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What's New in Statistics for Data Analysis V.29




Statistics for Data Analysis powered by SPSS is a comprehensive solution that addresses all facets of the analytical process from data preparation and management to analysis and reporting.

Statistics for Data Analysis V29 introduces many new features, including a new overview tab in the Data Editor, OLS Regression, better integration with open-source extensions and other enhancements that have been designed to streamline your daily work.

What's New in Statistics for Data Analysis V.29

novità v.29

Data Editor

Near Data View and Variable View, a new Overview tab provides information on characteristics of the data in a dataset or file, with summaries of variable types, measurement levels, missing data, and allows drill down into individual variables with appropriate charts and summary statistics based on measurement level definitions.

Visualizza dati

Violin Plot

Violin plots have been added to the Graphboard Template Chooser. These plots are a hybrid of the box plots and kernel density plots. Violin plots show peaks in the data and are used to visualize the distribution of scale variables. Unlike a box plot that can only show summary statistics, violin plots depict summary statistics and the density of each variable.

Grafici violino

New Analyze Procedures

Nuove prcedure di analisi

Linear OLS Alternatives: Lasso, Ridge and Elastic Net


The new 29 version of Statistics for Data Analysis powered by SPSS includes three new regression procedures that employ different forms of regularization:  Lasso, Ridge e Elastic Net.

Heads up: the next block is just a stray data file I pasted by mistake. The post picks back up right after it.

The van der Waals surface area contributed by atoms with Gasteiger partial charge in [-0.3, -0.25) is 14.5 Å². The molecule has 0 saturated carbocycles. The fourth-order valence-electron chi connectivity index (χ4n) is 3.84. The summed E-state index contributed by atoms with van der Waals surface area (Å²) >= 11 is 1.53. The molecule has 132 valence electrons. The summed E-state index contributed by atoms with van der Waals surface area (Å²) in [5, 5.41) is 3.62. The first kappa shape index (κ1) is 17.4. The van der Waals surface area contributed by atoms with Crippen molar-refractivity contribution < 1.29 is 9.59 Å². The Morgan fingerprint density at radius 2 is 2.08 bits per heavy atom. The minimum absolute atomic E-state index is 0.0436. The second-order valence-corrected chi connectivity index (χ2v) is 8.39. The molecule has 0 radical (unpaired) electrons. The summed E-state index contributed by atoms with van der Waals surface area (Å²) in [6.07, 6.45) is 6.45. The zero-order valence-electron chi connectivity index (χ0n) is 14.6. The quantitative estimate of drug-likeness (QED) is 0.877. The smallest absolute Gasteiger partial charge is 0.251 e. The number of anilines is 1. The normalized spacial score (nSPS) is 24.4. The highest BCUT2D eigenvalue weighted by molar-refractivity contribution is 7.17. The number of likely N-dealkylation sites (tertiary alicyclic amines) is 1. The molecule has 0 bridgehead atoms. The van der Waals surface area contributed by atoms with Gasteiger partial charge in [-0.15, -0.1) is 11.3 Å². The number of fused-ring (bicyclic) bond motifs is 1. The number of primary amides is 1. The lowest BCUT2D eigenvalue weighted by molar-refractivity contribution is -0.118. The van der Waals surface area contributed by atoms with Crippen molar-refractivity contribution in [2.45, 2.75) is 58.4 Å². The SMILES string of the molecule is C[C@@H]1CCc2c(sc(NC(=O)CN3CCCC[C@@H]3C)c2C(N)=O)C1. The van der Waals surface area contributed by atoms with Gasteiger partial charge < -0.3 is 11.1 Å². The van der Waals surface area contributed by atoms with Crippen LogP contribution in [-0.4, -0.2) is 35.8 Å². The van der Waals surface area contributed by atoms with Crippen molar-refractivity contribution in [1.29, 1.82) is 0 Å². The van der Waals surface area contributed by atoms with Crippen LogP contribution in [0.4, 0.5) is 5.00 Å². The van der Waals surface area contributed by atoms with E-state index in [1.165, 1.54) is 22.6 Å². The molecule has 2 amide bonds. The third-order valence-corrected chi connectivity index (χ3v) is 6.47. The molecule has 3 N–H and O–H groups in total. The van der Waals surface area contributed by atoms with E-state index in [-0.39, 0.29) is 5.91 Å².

All of these techniques are optimised to prevent problems of over-fitting that are commonly associated with ordinary least squares regression. Generally speaking, these regularization techniques work by penalizing large model coefficients.


Often referred to as L1 regularization, the Lasso procedure (Least Absolute Shrinkage and Selection Operator) works by penalising the least important features, shrinking them towards zero. It is therefore useful for feature selection, as the weak variables are effectively nullified, thus simplifying the final model.



L2 regularization, known as Ridge regression, tends to penalize coefficients in a more even manner than L1. As well as creating more generalisable models, it’s commonly employed when dealing with issues of multicollinearity.

Elastic Net

Elastic Net combines Lasso (L1) and Ridge regression (L2), which may result in a more balanced model if each individual method is in some way sub-optimal


Trace plot output from the Elastic Net procedure showing the effect on model coefficients using different values of the Alpha hyperparameter.

Parametric Accelerated Failure Time (AFT) Models

Statistics for Data Analysis V. 29 brings a new addition to the family of Survival analysis procedures. Unlike the existing Life Tables, Kaplan-Meier and Cox Regression procedures, the newly added Accelerated Failure Time Model is parametric in nature. This means it is assumed that the dependent variable follows a specific distribution. Parametric models are often regarded as less flexible than non-parametric models but if the outcome variable follows an identifiable distribution, these kinds of procedures can be very powerful. Whereas proportional hazards models assume that the effect of a covariate is to multiply the hazard by some constant, an AFT model assumes that the covariate effects accelerate or decelerate survival by some constant. This capability may be useful for researchers investigating time-to-failure as part of a preventive maintenance regime, especially when factors such as the location of a physical asset is known to accelerate or decelerate the time-to-failure.